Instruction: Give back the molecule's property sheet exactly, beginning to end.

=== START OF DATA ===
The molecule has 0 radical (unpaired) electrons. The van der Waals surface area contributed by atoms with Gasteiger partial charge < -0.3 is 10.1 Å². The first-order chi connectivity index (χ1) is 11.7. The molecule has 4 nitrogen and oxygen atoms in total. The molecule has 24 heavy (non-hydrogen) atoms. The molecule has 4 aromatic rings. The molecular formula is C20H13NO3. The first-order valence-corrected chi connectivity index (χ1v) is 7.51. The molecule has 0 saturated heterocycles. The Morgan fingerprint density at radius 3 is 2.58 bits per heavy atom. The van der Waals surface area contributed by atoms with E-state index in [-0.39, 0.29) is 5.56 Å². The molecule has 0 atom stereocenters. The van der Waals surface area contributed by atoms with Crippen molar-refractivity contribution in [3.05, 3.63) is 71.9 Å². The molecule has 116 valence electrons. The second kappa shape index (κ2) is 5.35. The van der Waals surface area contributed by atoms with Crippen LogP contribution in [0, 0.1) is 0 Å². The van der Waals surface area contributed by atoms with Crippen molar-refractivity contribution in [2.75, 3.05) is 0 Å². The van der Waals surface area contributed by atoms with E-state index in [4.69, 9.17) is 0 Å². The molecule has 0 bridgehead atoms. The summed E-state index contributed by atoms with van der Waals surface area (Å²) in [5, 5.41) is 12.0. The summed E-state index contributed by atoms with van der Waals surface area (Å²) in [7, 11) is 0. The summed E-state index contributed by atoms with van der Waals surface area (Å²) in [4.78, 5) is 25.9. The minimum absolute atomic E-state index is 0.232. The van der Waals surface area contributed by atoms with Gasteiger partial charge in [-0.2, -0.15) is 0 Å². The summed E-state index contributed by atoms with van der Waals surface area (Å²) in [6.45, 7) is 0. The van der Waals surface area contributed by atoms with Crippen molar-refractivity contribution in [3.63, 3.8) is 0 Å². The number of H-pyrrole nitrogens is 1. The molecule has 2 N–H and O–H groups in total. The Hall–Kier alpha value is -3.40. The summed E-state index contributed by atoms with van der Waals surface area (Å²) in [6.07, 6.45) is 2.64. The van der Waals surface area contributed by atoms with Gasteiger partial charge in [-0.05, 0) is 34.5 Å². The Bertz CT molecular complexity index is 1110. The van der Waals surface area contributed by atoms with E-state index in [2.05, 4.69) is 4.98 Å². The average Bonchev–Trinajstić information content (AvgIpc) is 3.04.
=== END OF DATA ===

The molecule has 0 radical (unpaired) electrons. The van der Waals surface area contributed by atoms with Gasteiger partial charge < -0.3 is 10.1 Å². The first-order chi connectivity index (χ1) is 11.7. The molecule has 4 nitrogen and oxygen atoms in total. The molecule has 24 heavy (non-hydrogen) atoms. The molecule has 4 aromatic rings. The molecular formula is C20H13NO3. The first-order valence-corrected chi connectivity index (χ1v) is 7.51. The molecule has 0 saturated heterocycles. The Morgan fingerprint density at radius 3 is 2.58 bits per heavy atom. The van der Waals surface area contributed by atoms with E-state index in [-0.39, 0.29) is 5.56 Å². The molecule has 0 atom stereocenters. The van der Waals surface area contributed by atoms with Crippen molar-refractivity contribution in [3.05, 3.63) is 71.9 Å². The molecule has 116 valence electrons. The second kappa shape index (κ2) is 5.35. The van der Waals surface area contributed by atoms with Crippen LogP contribution in [0, 0.1) is 0 Å². The van der Waals surface area contributed by atoms with Crippen molar-refractivity contribution in [2.75, 3.05) is 0 Å². The van der Waals surface area contributed by atoms with E-state index in [4.69, 9.17) is 0 Å². The molecule has 0 bridgehead atoms. The summed E-state index contributed by atoms with van der Waals surface area (Å²) in [5, 5.41) is 12.0. The summed E-state index contributed by atoms with van der Waals surface area (Å²) in [7, 11) is 0. The summed E-state index contributed by atoms with van der Waals surface area (Å²) in [4.78, 5) is 25.9. The minimum absolute atomic E-state index is 0.232. The van der Waals surface area contributed by atoms with Gasteiger partial charge in [-0.2, -0.15) is 0 Å². The summed E-state index contributed by atoms with van der Waals surface area (Å²) in [6.45, 7) is 0. The van der Waals surface area contributed by atoms with Crippen molar-refractivity contribution in [3.63, 3.8) is 0 Å². The number of H-pyrrole nitrogens is 1. The molecule has 2 N–H and O–H groups in total. The Hall–Kier alpha value is -3.40. The summed E-state index contributed by atoms with van der Waals surface area (Å²) in [6.07, 6.45) is 2.64. The van der Waals surface area contributed by atoms with Gasteiger partial charge in [-0.05, 0) is 34.5 Å². The Bertz CT molecular complexity index is 1110. The van der Waals surface area contributed by atoms with E-state index in [2.05, 4.69) is 4.98 Å². The average Bonchev–Trinajstić information content (AvgIpc) is 3.04.